Leading password managers such as Bitwarden integrate with Have I Been Pwned?, enabling account owners to run reports that reveal if their passwords, usernames, email addresses, or other credentials have been compromised.

2. Don’t sell your passwords short

The strongest passwords are unique, unpredictable, and long. In fact, length is critical. Consider these stats from Hive Systems: A hacker can brute force an 8-character password made up of numbers, upper- and lowercase letters, and symbols in just 39 minutes. But a hacker needs 1 billion years to crack a 16-character password of similar composition.

The number of characters used is no longer center stage when you use a passphrase. Often easier to remember than passwords, a passphrase is a random combination of words often separated by dashes that forms a unique phrase. For instance, agile-apple-princess-morse is a passphrase with four random words, each containing a different volume of characters in length.

Although long by design, passphrases aren’t inherently stronger than passwords and may be susceptible to dictionary attacks where hackers crack a password-protected system using a dictionary list of commonly used words and phrases. The risk of such attacks can be mitigated when passphrases are created with more unique separator characters, and the addition of numbers, or other random characters.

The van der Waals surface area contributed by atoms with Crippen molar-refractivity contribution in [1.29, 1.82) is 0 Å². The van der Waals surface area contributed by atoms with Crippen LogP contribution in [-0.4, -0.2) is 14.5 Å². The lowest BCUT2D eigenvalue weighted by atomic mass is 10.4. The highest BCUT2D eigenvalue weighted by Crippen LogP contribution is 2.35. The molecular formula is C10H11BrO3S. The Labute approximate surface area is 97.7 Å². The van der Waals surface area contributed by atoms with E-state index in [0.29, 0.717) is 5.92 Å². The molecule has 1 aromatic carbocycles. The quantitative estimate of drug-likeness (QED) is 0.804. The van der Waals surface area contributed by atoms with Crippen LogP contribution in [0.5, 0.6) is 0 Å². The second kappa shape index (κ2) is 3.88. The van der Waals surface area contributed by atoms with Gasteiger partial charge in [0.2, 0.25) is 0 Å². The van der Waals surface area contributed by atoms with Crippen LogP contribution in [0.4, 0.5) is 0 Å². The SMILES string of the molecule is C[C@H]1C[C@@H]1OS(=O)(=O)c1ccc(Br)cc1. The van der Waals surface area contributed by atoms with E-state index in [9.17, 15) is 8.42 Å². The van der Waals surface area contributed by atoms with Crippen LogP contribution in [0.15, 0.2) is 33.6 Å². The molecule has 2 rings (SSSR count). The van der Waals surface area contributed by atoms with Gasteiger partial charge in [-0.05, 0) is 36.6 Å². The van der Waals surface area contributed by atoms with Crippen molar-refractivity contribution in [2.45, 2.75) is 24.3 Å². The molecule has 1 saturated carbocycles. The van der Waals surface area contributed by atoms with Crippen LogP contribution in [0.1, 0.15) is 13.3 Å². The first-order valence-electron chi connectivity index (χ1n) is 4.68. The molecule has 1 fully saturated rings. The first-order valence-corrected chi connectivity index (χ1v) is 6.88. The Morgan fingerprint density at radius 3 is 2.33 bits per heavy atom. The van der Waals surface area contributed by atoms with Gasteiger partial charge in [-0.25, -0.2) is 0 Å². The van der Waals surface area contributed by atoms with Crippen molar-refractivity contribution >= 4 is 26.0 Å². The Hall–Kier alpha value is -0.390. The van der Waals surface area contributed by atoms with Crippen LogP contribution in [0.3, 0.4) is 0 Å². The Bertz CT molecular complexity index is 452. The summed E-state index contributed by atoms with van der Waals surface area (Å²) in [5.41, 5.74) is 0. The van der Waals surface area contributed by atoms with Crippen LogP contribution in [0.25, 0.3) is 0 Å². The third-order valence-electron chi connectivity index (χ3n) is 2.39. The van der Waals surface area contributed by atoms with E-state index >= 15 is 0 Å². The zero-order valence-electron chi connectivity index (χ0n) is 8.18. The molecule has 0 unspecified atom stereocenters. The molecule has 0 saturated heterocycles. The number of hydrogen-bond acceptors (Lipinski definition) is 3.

Bitwarden has a free password generator that will produce a strong, random passphrase for you. You can also use the free password strength tester to test the strength of your passwords or passphrases.

3. Embrace Two-Factor Authentication

Two-factor authentication (2FA), also known as two-step login, two-step verification, or multifactor authentication, involves using more than one method to unlock your account, which makes it more secure than inputting only a username and password. 2FA has fast become mainstream— and will continue to gain a foothold.